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OM in the News: Why Los Angeles Should Read Chapter 17

September 6, 2014
A recent water main rupture in Los Angeles

A recent water main rupture in Los Angeles

We know that not every OM instructor covers Chapter 17, Maintenance and Reliability. It is after all, the last chapter in a long text. But if Jay has told me once, he has lectured me a 1,000 times: “Maintenance is one of the most critical of the 10 OM decisions that managers make!”  And so it appears that the city of Los Angeles should have been reading Chapter 17 for the past 3 decades.

As The New York Times (Sept. 2, 2014) reports: “The scene was apocalyptic: a torrent of water from a ruptured pipe valve bursting through Sunset Boulevard, hurling chunks of asphalt 40 feet into the air as it closed down the celebrated thoroughfare and inundated the campus of UCLA. By the time emergency crews patched the pipe, 20 million gallons of water had cascaded across the college grounds.”

It was just the latest sign of a continuing breakdown of the public works skeleton of the U.S.’s 2nd-largest city: its roads, sidewalks and water system. With each day, another accident illustrates the cost of deferred maintenance on public works, with an estimated $8.1 billion it would take to do the necessary repairs. The city’s annual budget is $26 million. LA’s problems reflect the challenges many American cities face after years of recession-era belt-tightening prompted them to delay basic maintenance. “It’s part of a pattern of failing to provide for the future,” said one UCLA prof.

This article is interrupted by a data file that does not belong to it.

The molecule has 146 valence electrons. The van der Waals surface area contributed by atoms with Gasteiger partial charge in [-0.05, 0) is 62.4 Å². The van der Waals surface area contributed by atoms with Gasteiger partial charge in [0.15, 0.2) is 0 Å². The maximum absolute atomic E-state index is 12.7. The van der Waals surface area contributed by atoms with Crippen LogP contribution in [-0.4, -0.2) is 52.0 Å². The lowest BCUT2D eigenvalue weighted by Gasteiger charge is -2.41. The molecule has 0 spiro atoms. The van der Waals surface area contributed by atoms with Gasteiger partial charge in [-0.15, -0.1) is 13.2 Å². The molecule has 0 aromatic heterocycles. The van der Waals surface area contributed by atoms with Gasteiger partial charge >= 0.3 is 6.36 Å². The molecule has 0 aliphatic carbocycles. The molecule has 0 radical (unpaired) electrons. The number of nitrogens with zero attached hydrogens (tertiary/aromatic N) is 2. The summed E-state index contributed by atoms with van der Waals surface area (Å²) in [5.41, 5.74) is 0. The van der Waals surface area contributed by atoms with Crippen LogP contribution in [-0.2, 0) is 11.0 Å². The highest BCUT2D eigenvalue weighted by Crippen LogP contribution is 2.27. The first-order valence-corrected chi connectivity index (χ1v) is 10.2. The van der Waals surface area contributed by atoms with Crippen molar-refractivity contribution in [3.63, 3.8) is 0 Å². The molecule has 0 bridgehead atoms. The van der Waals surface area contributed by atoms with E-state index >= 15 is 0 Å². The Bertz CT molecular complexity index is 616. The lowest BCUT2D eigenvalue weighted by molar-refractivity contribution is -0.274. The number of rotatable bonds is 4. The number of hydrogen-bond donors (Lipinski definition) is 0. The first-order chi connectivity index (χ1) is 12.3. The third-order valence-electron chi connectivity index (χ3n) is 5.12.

The average LA car owner spends $832 a year for repairs related to the bad roads, the highest in the nation. Families here routinely spring for expensive strollers to handle treacherous sidewalks. Close to 40% of the region’s 6,500 miles of roads and highways are graded D or F. More than 4,000 of the 10,750 miles of sidewalks are in severe disrepair. More than 10% of the 7,200 miles of water pipes were built 90 years ago. At the current level of funding, it would take the city 315 years to replace them.

Classroom discussion questions:

1. Why is maintenance such an important part of OM?

2. What strategy might LA take at this point?

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